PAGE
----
Demonstrations are not allowed on the Supreme Court’s spacious front plaza. Yet how did hundreds of individuals protesting a grand jury’s decision not to indict Ferguson, Mo., police officer Darren Wilson in the death of Michael Brown gain access to the plaza the night that decision was announced – and make it up the court steps?
No one knows exactly. It’s unclear if the Supreme Court Police turned the other way, and the protesters only stayed for about 15 minutes, but it’s undeniable they were there, according to news coverage and social media posts from that night.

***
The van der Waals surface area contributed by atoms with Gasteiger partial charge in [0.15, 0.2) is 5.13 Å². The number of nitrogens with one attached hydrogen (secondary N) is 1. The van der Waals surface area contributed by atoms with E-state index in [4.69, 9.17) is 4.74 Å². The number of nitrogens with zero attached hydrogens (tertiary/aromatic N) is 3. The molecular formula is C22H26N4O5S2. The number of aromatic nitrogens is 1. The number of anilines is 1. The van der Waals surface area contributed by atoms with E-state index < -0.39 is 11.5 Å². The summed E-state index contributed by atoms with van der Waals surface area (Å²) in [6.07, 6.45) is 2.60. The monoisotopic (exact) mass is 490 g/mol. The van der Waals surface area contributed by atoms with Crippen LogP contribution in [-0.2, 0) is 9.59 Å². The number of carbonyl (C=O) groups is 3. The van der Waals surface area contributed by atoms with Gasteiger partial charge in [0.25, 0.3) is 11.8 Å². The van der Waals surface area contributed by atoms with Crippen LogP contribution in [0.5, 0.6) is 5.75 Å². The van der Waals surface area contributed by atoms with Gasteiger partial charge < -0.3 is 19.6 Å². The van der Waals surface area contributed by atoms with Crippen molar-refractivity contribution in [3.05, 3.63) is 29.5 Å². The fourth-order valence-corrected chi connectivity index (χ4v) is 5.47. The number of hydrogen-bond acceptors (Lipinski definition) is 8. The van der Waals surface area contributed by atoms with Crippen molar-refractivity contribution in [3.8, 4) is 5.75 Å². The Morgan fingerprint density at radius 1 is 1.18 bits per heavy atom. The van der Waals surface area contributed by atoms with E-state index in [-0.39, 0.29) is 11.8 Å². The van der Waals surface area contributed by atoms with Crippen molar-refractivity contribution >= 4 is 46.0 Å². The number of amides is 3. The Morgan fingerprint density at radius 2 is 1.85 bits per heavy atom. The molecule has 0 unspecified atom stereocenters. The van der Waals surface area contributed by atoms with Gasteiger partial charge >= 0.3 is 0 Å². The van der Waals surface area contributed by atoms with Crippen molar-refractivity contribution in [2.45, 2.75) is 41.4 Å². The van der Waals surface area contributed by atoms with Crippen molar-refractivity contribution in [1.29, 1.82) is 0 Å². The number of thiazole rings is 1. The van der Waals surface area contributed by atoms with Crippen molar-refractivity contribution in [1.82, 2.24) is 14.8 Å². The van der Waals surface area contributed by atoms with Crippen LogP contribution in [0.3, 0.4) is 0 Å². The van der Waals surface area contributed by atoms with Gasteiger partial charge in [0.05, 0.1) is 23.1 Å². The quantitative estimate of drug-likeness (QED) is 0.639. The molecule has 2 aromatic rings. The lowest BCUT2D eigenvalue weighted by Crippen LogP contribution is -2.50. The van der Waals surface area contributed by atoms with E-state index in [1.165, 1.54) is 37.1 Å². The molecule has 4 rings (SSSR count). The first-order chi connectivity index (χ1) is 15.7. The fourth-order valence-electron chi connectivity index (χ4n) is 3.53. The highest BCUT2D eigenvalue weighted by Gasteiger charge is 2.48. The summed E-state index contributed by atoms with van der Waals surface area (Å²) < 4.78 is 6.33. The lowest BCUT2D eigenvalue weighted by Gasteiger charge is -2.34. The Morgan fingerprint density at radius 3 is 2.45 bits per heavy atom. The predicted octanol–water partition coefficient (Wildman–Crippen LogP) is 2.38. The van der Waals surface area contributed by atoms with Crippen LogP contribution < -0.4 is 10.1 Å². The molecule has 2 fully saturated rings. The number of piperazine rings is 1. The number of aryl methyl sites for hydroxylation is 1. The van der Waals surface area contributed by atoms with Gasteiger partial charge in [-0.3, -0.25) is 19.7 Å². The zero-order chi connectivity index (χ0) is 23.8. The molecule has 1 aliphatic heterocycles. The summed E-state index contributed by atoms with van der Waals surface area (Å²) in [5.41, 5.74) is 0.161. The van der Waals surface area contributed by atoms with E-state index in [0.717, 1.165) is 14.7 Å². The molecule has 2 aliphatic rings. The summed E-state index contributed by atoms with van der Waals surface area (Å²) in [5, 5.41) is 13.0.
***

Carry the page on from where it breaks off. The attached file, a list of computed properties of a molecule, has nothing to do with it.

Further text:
Not surprisingly, Justice Ruth Bader Ginsburg is one of the only justices to go on record about the Ferguson protests, telling the National Law Journal‘s Marcia Coyle that the unrest in Ferguson points to a “real racial problem” in the country that recent Supreme Court decisions have done little to help.
Decisions aside, something that would help the court’s image would be for it to open its front plaza to all demonstrators, not just ones caught up in the spirit of the moment on a November night.
Fix the Court believes that the justices, in the interest of being consistent with the First Amendment, should not prevent the public from congregating on the spacious plaza in front of the building – and they can allow such demonstrations without compromising their safety.